Saturday, December 31, 2016

The 2016 Song of the Year

It's probably pointless to crank out another end-of-year post. I already kind of did two, and if I ever want to be a respectable adult person, I need to stop moping about my crappy 2016.

But, it's been a tradition of mine to celebrate my favorite shows and songs each year. And even at 7 PM on New Year's Eve, I guess it deserves at least a half-assed effort to keep that tradition going. 

There's no sense in attempting to do a "Year in Shows" post. I only attended one show this year, and it was more to hang out with an old friend than to enjoy the music. (Because -- sorry, Black Lips, but your "thing" doesn't do it for me any more). Frankly, the fact that the Black Lips are the only band I saw perform live this year is at least as disappointing as attending no shows at all would have been.

Still, I still listened to a lot of music this year. And as I tried to work though so many confusing things -- financial stress, career anxiety, fears over my health, and deep feelings of sadness and loneliness as I watched some of my oldest friendships die right before me -- I turned to the music that best suited the sense of confusion and withdrawal that defined my head space this year.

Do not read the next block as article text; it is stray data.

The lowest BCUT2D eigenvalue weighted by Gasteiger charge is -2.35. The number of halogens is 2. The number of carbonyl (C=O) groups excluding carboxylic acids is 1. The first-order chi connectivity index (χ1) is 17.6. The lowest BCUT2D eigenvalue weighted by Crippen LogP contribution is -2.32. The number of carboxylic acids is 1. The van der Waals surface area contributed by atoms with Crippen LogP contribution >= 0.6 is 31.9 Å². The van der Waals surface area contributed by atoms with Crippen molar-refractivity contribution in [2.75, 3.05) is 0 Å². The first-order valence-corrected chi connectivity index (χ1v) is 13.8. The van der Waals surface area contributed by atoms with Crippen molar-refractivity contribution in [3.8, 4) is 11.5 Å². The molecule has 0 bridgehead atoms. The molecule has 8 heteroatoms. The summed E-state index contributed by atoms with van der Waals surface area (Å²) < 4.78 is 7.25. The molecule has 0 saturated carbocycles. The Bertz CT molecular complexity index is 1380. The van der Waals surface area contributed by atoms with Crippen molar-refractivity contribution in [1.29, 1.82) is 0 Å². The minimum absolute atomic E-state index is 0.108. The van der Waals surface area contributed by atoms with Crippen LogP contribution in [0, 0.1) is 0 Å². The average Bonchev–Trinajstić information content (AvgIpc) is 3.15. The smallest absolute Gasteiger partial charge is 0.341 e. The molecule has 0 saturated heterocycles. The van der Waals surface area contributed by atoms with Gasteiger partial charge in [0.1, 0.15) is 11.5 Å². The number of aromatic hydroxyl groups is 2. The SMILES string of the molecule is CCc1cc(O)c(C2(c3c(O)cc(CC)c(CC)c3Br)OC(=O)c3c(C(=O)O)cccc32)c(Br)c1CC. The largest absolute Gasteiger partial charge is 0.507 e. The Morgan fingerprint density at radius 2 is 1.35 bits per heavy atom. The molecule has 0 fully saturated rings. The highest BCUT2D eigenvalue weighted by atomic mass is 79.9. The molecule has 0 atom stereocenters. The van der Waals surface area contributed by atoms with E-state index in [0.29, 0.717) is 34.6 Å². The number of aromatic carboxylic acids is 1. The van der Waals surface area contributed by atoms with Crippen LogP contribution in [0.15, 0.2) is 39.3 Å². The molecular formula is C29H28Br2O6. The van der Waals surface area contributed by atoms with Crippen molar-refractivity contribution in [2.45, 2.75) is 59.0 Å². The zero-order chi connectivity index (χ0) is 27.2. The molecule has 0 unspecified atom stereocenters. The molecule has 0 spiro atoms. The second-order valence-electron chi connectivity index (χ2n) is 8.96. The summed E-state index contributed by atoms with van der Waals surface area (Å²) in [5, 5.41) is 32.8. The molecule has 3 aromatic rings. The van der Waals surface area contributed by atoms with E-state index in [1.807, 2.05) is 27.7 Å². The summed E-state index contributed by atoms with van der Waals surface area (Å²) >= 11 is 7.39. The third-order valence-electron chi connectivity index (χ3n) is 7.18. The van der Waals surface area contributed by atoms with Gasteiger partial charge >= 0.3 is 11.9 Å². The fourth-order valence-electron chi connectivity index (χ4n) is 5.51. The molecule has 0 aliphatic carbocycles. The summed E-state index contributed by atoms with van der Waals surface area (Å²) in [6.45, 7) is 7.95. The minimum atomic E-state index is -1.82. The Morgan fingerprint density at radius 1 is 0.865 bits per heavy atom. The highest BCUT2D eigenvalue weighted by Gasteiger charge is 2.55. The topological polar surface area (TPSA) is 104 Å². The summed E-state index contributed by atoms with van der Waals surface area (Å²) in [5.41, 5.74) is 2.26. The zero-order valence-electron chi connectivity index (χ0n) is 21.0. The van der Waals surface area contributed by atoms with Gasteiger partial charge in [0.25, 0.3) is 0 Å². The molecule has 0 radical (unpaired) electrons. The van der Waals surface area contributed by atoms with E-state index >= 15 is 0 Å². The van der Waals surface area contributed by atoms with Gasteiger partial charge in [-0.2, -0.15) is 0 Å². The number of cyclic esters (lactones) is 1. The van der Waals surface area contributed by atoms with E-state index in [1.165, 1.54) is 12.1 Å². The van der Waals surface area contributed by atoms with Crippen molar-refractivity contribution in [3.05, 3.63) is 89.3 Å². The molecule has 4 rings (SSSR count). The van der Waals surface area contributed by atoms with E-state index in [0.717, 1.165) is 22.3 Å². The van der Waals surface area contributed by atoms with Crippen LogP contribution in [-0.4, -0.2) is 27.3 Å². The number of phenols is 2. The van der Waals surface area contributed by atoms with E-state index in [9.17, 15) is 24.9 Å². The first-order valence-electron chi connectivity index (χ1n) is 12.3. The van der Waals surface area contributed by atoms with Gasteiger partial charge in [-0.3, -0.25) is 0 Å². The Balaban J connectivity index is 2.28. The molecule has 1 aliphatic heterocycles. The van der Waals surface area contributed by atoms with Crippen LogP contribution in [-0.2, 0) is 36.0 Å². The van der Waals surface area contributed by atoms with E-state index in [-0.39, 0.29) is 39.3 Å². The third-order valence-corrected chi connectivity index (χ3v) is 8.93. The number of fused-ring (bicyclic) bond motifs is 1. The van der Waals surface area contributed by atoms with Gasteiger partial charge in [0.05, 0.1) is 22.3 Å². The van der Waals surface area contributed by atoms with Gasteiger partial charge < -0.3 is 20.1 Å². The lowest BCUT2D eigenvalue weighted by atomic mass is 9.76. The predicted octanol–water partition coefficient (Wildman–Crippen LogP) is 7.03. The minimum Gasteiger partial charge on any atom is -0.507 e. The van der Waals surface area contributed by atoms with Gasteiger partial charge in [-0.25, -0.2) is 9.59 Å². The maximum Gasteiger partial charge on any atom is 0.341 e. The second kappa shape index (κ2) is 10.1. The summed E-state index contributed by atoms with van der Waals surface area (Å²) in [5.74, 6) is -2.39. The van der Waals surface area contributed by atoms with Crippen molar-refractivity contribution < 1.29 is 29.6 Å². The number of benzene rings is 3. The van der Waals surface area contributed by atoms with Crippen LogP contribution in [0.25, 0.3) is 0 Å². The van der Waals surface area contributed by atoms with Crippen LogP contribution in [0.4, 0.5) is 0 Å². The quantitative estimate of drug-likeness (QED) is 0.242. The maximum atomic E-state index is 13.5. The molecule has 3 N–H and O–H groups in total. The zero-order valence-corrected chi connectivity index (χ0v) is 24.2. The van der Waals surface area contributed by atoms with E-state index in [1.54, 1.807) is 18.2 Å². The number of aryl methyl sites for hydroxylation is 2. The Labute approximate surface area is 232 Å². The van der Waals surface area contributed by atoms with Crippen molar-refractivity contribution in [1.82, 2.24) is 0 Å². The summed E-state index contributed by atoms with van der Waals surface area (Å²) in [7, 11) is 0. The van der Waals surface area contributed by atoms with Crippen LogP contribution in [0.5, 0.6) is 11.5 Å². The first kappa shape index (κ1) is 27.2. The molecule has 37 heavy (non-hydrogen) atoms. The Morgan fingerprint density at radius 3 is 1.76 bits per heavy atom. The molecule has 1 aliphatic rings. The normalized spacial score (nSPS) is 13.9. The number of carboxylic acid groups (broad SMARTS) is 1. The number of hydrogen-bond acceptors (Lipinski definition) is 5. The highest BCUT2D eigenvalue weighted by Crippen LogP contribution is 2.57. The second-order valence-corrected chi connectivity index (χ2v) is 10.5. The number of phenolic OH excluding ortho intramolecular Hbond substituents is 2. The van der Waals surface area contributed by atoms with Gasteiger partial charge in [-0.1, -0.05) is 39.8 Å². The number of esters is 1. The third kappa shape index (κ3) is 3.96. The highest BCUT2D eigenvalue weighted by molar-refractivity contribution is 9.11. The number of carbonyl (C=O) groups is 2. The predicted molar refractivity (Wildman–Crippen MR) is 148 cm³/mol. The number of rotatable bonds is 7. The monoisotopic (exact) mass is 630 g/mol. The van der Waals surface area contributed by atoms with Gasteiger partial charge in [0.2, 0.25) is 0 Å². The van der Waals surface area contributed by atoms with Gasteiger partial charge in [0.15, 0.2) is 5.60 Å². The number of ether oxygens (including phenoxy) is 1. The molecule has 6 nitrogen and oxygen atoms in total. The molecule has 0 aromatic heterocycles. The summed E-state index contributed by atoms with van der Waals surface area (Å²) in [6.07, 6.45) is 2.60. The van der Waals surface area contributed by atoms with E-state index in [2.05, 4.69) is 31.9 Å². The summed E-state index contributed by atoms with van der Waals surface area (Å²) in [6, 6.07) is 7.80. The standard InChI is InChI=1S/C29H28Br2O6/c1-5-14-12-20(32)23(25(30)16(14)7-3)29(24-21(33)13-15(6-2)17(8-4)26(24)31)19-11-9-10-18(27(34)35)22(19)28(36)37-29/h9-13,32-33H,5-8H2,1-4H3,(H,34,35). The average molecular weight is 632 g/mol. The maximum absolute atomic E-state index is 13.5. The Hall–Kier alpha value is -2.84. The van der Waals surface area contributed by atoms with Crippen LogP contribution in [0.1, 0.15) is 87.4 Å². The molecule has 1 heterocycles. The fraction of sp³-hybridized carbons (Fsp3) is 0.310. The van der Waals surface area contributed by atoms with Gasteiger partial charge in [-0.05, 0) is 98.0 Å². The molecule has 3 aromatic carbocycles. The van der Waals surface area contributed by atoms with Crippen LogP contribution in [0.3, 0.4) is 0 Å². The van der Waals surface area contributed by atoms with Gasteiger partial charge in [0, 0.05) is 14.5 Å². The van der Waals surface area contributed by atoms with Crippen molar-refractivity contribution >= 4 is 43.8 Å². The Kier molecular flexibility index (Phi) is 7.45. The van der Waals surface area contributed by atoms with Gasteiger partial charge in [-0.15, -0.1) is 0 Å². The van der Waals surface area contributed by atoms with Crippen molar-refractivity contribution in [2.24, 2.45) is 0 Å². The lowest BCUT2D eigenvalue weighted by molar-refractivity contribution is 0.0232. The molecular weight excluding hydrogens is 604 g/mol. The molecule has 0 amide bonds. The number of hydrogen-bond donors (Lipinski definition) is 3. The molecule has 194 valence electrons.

That opened my eyes and ears -- and I guess my heart and soul -- to all kinds of music that I'd never heard before. And that's a very good thing.

No song spoke to my confused feelings more than Let's Eat Grandma's "Rapunzel."  

It's a dark, disturbing song that's worth your time. The themes - of feeling lost, of feeling wronged, and of possibly feeling that one is living out a life that isn't his or her own -- very much resonated for me this year. 

Indeed, the lyrics of the coda -- combined with the gloriously eerie harmonies -- still leave me numbly staring into my screen even as I listen to it now:

"And there is something strange in my mind
And there is something weird in my head"

None of my introspective nonsense even takes into account the phenomenal piano or drums on this track. Or the fact that the song was written and performed by teenagers -- artists who are far, far younger than their contemporaries in my earbuds this year. 

So, there you have it. I thank Let's Eat Grandma for making me feel slightly less unstable in my 2016.....or at the very least, for allowing me to feel less alone in my instability this year.  Yours is my song of the year.

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